“Triodos Bank acts as a catalyst for the transition to a sustainable economy where people, the environment they depend on, and the culture that sustains them are valued,” says Itske Lulof, Director Energy and Climate at Triodos Bank. “To that end Triodos Bank only finances companies that contribute to a sustainable society. This approach includes an active role in sustainable energy where the bank’s policy is not to finance fossil fuels and exclusively to finance renewable energy initiatives in the energy sector.”
Triodos Bank has played this role since the mid-1980s and has financed more renewable energy initiatives in Europe than any other financial institution, for the last three years. Active in the Netherlands, Belgium, France, UK, Spain and Germany this has led to finance for projects like Greensky, the largest onshore wind park in Belgium. The power it produces is directly injected into the rail network and supplies 170 trains daily.
For several years, its finance has also extended to renewable energy projects in emerging markets too, such as hydro projects in Nepal, Ecuador; wind in Kenya and solar in Mongolia.
Assessing the carbon emissions of loans and investments in the sustainable energy sector (the bank itself is both carbon neutral and uses 100% renewable energy in its buildings) can be relatively straightforward compared to other sustainable sectors it finances, because these projects report on the energy they generate. However, in practice, delivering good quality data can be challenging. To date Triodos Bank has used a contribution approach, accounting for the entire carbon emissions of a project regardless of its stake in it.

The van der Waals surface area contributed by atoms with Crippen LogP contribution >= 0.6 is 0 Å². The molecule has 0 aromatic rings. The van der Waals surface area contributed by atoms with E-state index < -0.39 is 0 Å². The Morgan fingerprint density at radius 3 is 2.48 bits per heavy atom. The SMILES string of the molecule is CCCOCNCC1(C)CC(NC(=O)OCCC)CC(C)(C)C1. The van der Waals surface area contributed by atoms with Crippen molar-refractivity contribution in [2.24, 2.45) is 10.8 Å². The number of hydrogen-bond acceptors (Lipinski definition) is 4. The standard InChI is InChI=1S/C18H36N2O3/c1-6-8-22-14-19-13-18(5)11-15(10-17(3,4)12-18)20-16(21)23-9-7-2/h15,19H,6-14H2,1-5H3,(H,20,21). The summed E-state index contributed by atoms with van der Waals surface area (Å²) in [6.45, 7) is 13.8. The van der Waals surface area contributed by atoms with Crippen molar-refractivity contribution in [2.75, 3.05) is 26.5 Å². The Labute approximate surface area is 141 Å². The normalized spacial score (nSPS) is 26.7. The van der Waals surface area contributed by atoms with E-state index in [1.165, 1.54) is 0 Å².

In 2018 Triodos Bank and its investment funds financed renewable energy projects and energy saving projects that avoided over 985 ktonne of CO2 eq. emissions compared to fossil-fuel power generation, equal to the avoidance of emissions of over 5.4 billion kilometres travelled by car. (Triodos Bank Annual Report 2018)
“Triodos Bank calculated the following carbon footprint applying the PCAF methodology to our covered portfolio. We also applied an attribution approach. This means that we calculated the emissions as they relate to the proportion of our finance in a project or customers’ balance sheet. The following graph shows the greenhouse gas emissions that can be attributed to Triodos’ loans and investments, using the PCAF methodology, in 2018. Although these are our first and early results, they already clearly indicate that financing a sustainable economy for many years has resulted in substantial avoided emissions relative to our generated and sequestered emissions”. (Triodos Bank Annual Report 2018)